Werner Herzog’s Documentary is a Slow Burn

Photo courtesy of Nicolas Genin, Wikipedia

Werner Herzog returns to the realm of documentary filmmaking with his latest movie, “Into the Inferno,” which is also his first Netflix exclusive. In the film, the acclaimed filmmaker Herzog grapples with the natural anomaly of volcanoes, delving into what they are, how they function and the relationship that humans have with them, both physically and mentally.

But like all the subject matter of all of Herzog’s documentaries, there is a lot more to the film than its ostensible subject: much lies beneath the surface of the film. Herzog uses the volcano as a tunnel into the human psyche, in order to explore different cultures, attitudes and ways of life that are connected to volcanoes. As always, Herzog never ceases to find the extraordinary in the seemingly mundane.

The star of the show is Herzog himself, who narrates the documentary. His voice, with its ever-so-soft and smooth German accent, injects both intrigue and passion into every scene, and never sounds disinterested or bored. Herzog never takes the seemingly ordinary at face value, and strives to see the extraordinary. His inquisitive nature is quite contagious.

“Into the Inferno” contains close-up, raw footage of volcanoes at work. Herzog and his team clearly took big risks in order to get the best possible footage, and the results pay off: the sheer power and enormity of volcanic behavior is beautifully captured in the documentary, and it is a marvel to behold. In typical Herzog fashion, the director utilizes opera and classical music to compliment many of his most breath-taking scenes, in a style similar to his “Close Encounters at the End of the World.”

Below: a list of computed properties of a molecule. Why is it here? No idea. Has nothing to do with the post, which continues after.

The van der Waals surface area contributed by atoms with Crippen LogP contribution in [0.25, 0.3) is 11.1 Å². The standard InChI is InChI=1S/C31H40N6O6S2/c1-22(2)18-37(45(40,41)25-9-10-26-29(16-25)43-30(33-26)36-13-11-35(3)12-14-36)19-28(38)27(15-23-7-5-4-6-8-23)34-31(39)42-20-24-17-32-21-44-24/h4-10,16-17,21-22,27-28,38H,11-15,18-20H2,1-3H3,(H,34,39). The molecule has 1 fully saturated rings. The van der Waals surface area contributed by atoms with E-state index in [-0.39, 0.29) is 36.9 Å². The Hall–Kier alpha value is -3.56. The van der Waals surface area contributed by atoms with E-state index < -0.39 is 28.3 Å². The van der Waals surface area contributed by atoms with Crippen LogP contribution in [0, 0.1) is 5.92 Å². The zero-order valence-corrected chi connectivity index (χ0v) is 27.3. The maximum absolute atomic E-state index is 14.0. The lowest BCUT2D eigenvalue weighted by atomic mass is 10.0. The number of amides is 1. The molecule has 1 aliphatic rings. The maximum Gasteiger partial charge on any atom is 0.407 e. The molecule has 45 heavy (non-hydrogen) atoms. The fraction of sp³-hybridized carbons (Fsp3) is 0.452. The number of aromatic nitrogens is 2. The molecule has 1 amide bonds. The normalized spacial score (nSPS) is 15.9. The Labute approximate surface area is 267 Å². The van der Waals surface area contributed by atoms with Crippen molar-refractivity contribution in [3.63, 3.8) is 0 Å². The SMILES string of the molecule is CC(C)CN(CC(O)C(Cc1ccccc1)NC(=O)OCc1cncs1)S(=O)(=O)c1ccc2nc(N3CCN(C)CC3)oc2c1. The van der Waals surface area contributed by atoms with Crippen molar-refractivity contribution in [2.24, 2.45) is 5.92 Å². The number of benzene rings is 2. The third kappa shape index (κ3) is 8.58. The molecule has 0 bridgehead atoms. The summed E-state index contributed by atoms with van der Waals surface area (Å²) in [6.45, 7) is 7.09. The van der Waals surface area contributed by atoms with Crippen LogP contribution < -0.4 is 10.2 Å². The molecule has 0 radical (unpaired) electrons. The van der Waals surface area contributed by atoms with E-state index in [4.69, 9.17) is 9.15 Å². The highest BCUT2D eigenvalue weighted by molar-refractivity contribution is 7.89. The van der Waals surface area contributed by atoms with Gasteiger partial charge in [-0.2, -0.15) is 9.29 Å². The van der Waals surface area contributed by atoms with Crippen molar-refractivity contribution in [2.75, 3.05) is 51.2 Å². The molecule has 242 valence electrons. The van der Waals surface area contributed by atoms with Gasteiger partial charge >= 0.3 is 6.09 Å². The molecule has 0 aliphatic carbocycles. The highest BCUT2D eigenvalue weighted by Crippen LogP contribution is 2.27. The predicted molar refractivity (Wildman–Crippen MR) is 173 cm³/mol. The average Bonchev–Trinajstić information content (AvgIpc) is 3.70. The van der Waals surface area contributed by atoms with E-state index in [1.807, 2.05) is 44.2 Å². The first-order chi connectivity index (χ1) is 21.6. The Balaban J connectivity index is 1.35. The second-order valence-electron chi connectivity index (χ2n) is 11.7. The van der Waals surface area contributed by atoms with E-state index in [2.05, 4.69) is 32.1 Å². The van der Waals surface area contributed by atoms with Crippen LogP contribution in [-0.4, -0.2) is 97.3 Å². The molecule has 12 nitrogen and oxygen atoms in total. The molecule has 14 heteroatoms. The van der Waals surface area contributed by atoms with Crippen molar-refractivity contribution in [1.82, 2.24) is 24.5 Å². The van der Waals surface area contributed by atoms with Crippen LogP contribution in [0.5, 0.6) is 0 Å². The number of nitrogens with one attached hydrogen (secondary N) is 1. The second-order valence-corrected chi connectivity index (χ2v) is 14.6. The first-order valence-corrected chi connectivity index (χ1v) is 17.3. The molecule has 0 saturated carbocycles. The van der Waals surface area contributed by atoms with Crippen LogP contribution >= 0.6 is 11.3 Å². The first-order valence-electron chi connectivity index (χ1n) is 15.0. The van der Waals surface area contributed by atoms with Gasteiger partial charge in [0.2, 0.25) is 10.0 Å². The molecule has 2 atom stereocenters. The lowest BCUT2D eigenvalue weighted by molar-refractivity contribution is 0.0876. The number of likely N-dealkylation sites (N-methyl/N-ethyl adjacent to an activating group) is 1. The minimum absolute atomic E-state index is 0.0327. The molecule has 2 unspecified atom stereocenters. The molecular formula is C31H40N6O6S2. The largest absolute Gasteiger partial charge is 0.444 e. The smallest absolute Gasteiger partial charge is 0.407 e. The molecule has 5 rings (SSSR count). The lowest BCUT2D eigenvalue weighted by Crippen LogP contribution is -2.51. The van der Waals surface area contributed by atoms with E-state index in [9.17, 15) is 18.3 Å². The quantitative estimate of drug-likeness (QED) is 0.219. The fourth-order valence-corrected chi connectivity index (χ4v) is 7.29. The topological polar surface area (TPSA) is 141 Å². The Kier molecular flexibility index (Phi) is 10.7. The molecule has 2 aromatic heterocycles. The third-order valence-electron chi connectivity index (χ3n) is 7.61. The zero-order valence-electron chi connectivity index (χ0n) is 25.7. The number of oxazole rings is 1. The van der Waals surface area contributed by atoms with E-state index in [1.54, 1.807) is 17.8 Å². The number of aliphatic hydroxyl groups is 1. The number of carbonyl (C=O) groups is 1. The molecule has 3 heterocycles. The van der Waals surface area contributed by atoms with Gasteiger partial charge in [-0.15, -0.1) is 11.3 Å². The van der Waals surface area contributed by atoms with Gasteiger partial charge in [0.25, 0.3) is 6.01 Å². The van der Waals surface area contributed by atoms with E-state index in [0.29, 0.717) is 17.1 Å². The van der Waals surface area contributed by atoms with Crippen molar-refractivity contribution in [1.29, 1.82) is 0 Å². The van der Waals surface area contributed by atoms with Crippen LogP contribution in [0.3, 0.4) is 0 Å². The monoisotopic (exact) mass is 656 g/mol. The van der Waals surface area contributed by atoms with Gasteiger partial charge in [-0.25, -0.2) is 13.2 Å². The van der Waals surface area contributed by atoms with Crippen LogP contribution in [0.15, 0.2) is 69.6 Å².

Herzog is more concerned with the human element of his subject matter, rather than the volcanoes themselves. “Into the Inferno” includes encounters with scientists, geologists and other experts who have devoted their lives to the study and understanding of volcanoes. The relationship between indigenous, local populations and a neighboring volcano makes for some of the film’s best moments; the spiritual and godlike auras that people attach to volcanoes will leave viewers stunned.

Like all Herzog documentaries, the pacing will not be for everyone. Herzog takes his time with “Into the Inferno,” and the slow pace will turn many people off. But patient viewers will find “Into the Inferno” to be a beautiful piece of work showcasing all of the spectacular and wonderful capabilities of a volcano.